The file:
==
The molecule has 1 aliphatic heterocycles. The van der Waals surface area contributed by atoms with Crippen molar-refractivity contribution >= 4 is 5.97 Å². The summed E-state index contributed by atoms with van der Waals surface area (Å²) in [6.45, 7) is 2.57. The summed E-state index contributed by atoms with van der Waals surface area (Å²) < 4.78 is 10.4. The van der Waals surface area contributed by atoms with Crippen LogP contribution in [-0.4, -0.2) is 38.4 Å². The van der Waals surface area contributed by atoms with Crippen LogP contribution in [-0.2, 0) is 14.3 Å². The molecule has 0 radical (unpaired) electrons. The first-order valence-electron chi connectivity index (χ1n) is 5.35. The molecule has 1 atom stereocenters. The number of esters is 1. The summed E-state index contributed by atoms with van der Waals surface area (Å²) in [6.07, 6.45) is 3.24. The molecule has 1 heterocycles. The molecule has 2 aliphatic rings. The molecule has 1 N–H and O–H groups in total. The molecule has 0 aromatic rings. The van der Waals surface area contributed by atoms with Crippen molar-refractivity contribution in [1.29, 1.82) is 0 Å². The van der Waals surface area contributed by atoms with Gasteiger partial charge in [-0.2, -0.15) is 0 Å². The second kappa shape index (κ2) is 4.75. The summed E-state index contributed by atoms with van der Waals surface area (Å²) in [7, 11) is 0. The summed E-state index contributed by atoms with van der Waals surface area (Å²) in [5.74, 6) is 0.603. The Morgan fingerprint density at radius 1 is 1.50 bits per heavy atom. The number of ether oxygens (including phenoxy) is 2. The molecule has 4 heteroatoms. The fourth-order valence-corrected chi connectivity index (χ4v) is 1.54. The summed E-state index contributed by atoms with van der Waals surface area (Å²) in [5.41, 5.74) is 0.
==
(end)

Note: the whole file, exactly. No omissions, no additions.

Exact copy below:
The molecule has 1 aliphatic heterocycles. The van der Waals surface area contributed by atoms with Crippen molar-refractivity contribution >= 4 is 5.97 Å². The summed E-state index contributed by atoms with van der Waals surface area (Å²) in [6.45, 7) is 2.57. The summed E-state index contributed by atoms with van der Waals surface area (Å²) < 4.78 is 10.4. The van der Waals surface area contributed by atoms with Crippen LogP contribution in [-0.4, -0.2) is 38.4 Å². The van der Waals surface area contributed by atoms with Crippen LogP contribution in [-0.2, 0) is 14.3 Å². The molecule has 0 radical (unpaired) electrons. The first-order valence-electron chi connectivity index (χ1n) is 5.35. The molecule has 1 atom stereocenters. The number of esters is 1. The summed E-state index contributed by atoms with van der Waals surface area (Å²) in [6.07, 6.45) is 3.24. The molecule has 1 heterocycles. The molecule has 2 aliphatic rings. The molecule has 1 N–H and O–H groups in total. The molecule has 0 aromatic rings. The van der Waals surface area contributed by atoms with Crippen molar-refractivity contribution in [1.29, 1.82) is 0 Å². The van der Waals surface area contributed by atoms with Gasteiger partial charge in [-0.2, -0.15) is 0 Å². The second kappa shape index (κ2) is 4.75. The summed E-state index contributed by atoms with van der Waals surface area (Å²) in [7, 11) is 0. The summed E-state index contributed by atoms with van der Waals surface area (Å²) in [5.74, 6) is 0.603. The Morgan fingerprint density at radius 1 is 1.50 bits per heavy atom. The number of ether oxygens (including phenoxy) is 2. The molecule has 4 heteroatoms. The fourth-order valence-corrected chi connectivity index (χ4v) is 1.54. The summed E-state index contributed by atoms with van der Waals surface area (Å²) in [5.41, 5.74) is 0.